Clubs adapt to circuit breaker restrictions

Last-minute event cancellations during ‘circuit breaker’ COVID restrictions have shown the strong bonds of community spirit and support within and between Victorian lifesaving clubs.

Since 2004, Port Campbell SLSC has hosted the third leg of the Shipwreck Coast swim series, with its 12 Apostles Plunge event featuring 1.2km and 400m ocean swim circuits. This year, it was postponed for the first time after a stage four lockdown was announced the night before the event.

“It wasn’t too much grief to push it back for a week because of all the planning that had gone into the event. Having succession back-up plans if key people couldn’t make it helped,” said Club President Scott McKenzie. “It’s no good relying on one or two people with all the event knowledge, everything needs to be written down and then people are allocated jobs and know their role.”

Having a good registration system online also aided a smooth postponement and the club was able to alert all entrants via email. A couple couldn’t make the new date, but some left the entry fee as a donation to the club.

“The rescheduled event went well and the weather and ocean conditions were even better the following weekend, so it worked out fine,” Mr McKenzie said.

It was worth the wait as the club’s biggest fundraiser of the year and he encourages other clubs to put on ocean swims, but credits having sister clubs to lean on for making it easier, with Port Fairy and Warrnambool SLSC’s bringing Inflatable Rescue Boats and providing water safety.

“That was especially helpful with the extra COVID ratio requirements,” said Mr McKenzie. “Combining with the other clubs on the committees and pitching in on the day made it much easier.”

For Lorne SLSC’s president Paul McMaster, the short notice of the circuit breaker lockdown meant the cancellation of the club’s Surf Coast / Bellarine Friendly carnival.

“It was disappointing for the Under 9s, 10s and 11s with such a disruptive season and fewer competitions,” said Paul. “We have a fairly big beach, so could spread out about a kilometre to fit more people in with the outdoor gathering limits, but also kept a cap on entries in line with restrictions.”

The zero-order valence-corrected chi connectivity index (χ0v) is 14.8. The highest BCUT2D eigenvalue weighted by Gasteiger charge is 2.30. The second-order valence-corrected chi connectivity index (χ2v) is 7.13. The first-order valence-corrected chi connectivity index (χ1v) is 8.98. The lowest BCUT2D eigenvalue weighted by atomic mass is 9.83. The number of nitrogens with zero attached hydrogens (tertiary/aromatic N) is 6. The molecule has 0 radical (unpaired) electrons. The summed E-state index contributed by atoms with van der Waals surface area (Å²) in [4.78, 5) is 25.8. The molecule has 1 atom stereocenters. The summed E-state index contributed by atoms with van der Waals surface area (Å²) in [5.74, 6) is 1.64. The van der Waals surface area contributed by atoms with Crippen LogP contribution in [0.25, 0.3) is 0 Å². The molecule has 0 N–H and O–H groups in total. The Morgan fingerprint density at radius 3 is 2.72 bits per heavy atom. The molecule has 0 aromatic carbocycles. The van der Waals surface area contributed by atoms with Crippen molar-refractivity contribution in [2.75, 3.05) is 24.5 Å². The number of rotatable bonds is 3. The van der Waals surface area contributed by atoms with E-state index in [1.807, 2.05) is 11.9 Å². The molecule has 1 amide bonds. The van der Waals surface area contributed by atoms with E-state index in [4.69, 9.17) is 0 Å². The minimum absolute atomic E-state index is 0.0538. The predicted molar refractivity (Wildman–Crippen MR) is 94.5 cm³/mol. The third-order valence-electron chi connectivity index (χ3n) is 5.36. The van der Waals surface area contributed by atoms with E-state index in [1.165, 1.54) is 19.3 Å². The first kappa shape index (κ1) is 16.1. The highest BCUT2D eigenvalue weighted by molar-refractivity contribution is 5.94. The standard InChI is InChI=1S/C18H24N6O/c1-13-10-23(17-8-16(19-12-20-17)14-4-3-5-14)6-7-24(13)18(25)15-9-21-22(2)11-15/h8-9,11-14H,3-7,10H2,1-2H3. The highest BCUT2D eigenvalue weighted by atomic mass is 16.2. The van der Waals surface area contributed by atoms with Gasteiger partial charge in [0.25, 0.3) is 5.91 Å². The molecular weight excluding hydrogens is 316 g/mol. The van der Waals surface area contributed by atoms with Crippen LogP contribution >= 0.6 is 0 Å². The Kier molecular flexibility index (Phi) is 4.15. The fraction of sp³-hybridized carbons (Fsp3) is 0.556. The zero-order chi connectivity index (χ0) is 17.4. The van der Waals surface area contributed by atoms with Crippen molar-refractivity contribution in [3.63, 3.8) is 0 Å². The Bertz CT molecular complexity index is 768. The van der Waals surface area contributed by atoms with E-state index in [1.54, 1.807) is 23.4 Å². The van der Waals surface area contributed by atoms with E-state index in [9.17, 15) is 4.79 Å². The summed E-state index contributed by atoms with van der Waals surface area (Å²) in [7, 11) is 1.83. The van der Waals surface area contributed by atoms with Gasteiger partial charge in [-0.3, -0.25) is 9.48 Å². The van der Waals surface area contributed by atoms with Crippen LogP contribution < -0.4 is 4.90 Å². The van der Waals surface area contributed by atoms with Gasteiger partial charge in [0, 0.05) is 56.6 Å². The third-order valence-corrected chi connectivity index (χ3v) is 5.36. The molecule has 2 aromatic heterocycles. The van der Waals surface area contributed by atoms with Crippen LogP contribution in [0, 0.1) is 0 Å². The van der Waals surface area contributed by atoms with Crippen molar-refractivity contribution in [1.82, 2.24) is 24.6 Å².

The club hadn’t planned too much in the way of perishables, such as food, because the local cafes are across the road and they wanted to give the traders an opportunity to make some money after having a difficult year.

“It was hard on volunteers who had spent hours piecing together the event and working with the COVID-Safe coordinator to get everything right,” Mr McMaster said.

“We’ve asked a lot of our volunteers during COVID restrictions and it was the first time regionally that we had Stage Four restrictions – I’ve never seen Lorne so quiet.”

Despite the unexpected set back, Mr McMaster was quick to point out the lifesaving community’s strong culture of support for its members during difficult times, especially those having to deal with work impacts as well as increased volunteer time spent in the admin of the new COVID rules.

“Each club is in the same position. Hang in there, we’re seeing the vaccine swaying things overseas with a fairly positive impact straight away,” said Paul. “Hopefully we’ll finish this season off and look forward to a season a lot closer to normal next year.”

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